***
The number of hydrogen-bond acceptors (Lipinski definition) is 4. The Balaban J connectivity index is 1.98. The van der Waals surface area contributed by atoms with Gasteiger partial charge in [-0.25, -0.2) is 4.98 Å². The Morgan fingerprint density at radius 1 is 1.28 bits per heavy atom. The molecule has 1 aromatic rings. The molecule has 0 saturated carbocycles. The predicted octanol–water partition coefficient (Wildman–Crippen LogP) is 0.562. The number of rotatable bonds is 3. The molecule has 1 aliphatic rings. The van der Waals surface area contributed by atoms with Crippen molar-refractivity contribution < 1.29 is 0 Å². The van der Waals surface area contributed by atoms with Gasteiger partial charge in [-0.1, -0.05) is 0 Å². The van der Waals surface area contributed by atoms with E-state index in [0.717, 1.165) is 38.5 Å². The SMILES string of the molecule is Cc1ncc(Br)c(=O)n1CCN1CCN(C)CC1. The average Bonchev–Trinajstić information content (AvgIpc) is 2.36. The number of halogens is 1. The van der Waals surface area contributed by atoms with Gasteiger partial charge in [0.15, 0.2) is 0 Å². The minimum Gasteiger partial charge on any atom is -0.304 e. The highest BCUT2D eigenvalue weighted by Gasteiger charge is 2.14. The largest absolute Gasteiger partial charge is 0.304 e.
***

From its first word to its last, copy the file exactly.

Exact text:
The number of hydrogen-bond acceptors (Lipinski definition) is 4. The Balaban J connectivity index is 1.98. The van der Waals surface area contributed by atoms with Gasteiger partial charge in [-0.25, -0.2) is 4.98 Å². The Morgan fingerprint density at radius 1 is 1.28 bits per heavy atom. The molecule has 1 aromatic rings. The molecule has 0 saturated carbocycles. The predicted octanol–water partition coefficient (Wildman–Crippen LogP) is 0.562. The number of rotatable bonds is 3. The molecule has 1 aliphatic rings. The van der Waals surface area contributed by atoms with Crippen molar-refractivity contribution < 1.29 is 0 Å². The van der Waals surface area contributed by atoms with Gasteiger partial charge in [-0.1, -0.05) is 0 Å². The van der Waals surface area contributed by atoms with E-state index in [0.717, 1.165) is 38.5 Å². The SMILES string of the molecule is Cc1ncc(Br)c(=O)n1CCN1CCN(C)CC1. The average Bonchev–Trinajstić information content (AvgIpc) is 2.36. The number of halogens is 1. The van der Waals surface area contributed by atoms with Gasteiger partial charge in [0.15, 0.2) is 0 Å². The minimum Gasteiger partial charge on any atom is -0.304 e. The highest BCUT2D eigenvalue weighted by Gasteiger charge is 2.14. The largest absolute Gasteiger partial charge is 0.304 e.